For now, it's unclear if Australian-delivered Citroen diesel cars are subject to the same scrutiny as those sold in Europe.
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Citroen has been formally charged with emission cheating offences in France, parent company Stellantis revealed overnight.

The indictment relates to the sale of diesel vehicles within French jurisdictions between 2009 and 2015.

It is unclear if Australian-delivered examples were mechanically-identical to those sold in Europe at the time, and thus subject to the same contention over environmental compliance.

A representative for the local distributor of Citroen in Australia declined to comment on the scandal when approached by CarAdvice for further information.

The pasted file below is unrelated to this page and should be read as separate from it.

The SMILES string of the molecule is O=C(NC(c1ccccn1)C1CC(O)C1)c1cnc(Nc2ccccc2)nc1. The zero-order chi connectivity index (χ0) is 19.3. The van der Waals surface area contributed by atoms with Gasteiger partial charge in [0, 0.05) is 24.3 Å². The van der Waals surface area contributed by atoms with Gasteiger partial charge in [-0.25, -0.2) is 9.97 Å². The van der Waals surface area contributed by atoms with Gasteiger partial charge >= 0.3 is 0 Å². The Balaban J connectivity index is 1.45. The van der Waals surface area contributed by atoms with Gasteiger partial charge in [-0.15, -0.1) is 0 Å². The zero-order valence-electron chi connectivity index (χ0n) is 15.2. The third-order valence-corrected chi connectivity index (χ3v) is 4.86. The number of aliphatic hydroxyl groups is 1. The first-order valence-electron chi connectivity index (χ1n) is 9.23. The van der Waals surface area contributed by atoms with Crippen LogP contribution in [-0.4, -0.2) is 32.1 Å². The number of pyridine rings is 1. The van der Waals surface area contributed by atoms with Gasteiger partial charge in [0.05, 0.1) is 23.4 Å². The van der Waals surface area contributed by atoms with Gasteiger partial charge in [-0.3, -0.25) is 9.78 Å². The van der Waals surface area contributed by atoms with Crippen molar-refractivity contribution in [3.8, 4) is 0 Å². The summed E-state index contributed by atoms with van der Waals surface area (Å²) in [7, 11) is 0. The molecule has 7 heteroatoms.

Citoren was ordered to post a €10 million (AU$16 million) bail to French authorities, and guarantee a further €30 million (AU$50 million) for potential compensation or losses pending further investigation.

In an official statement, Stellantis claimed its subsidiary was wholly innocent, saying: “The company firmly believes [the] emission control systems met all applicable requirements at the relevant times and continue to do so, and look forward to the opportunity to demonstrate that.”

“[We will] cooperate fully with the justice system in order to resolve this matter expeditiously.”

It is the fourth marque this week to be charged with an offence relating to emissions test deception, alongside Volkswagen, Renault, and Peugeot.